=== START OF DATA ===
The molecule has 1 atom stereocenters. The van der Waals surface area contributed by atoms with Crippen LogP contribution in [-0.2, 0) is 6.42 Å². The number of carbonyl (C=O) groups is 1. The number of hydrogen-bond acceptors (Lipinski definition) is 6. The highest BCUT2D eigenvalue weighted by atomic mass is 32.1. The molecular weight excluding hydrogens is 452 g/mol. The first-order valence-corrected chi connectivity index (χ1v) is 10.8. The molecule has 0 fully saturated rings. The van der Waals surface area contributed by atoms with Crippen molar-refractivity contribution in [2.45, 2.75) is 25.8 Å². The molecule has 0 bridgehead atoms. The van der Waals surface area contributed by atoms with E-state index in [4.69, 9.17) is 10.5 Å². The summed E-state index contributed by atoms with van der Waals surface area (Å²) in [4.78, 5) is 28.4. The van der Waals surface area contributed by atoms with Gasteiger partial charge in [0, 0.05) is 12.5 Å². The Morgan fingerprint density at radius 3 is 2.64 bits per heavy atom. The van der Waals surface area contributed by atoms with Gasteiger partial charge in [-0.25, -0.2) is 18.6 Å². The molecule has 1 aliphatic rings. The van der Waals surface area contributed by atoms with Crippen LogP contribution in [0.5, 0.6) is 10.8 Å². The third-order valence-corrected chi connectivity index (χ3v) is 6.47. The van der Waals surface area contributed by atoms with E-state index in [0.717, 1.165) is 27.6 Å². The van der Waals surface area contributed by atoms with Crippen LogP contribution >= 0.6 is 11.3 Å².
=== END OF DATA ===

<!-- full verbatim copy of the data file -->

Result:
The molecule has 1 atom stereocenters. The van der Waals surface area contributed by atoms with Crippen LogP contribution in [-0.2, 0) is 6.42 Å². The number of carbonyl (C=O) groups is 1. The number of hydrogen-bond acceptors (Lipinski definition) is 6. The highest BCUT2D eigenvalue weighted by atomic mass is 32.1. The molecular weight excluding hydrogens is 452 g/mol. The first-order valence-corrected chi connectivity index (χ1v) is 10.8. The molecule has 0 fully saturated rings. The van der Waals surface area contributed by atoms with Crippen molar-refractivity contribution in [2.45, 2.75) is 25.8 Å². The molecule has 0 bridgehead atoms. The van der Waals surface area contributed by atoms with E-state index in [4.69, 9.17) is 10.5 Å². The summed E-state index contributed by atoms with van der Waals surface area (Å²) in [4.78, 5) is 28.4. The van der Waals surface area contributed by atoms with Gasteiger partial charge in [0, 0.05) is 12.5 Å². The Morgan fingerprint density at radius 3 is 2.64 bits per heavy atom. The van der Waals surface area contributed by atoms with Gasteiger partial charge in [-0.25, -0.2) is 18.6 Å². The molecule has 1 aliphatic rings. The van der Waals surface area contributed by atoms with Crippen LogP contribution in [0.5, 0.6) is 10.8 Å². The third-order valence-corrected chi connectivity index (χ3v) is 6.47. The van der Waals surface area contributed by atoms with E-state index in [0.717, 1.165) is 27.6 Å². The van der Waals surface area contributed by atoms with Crippen LogP contribution >= 0.6 is 11.3 Å².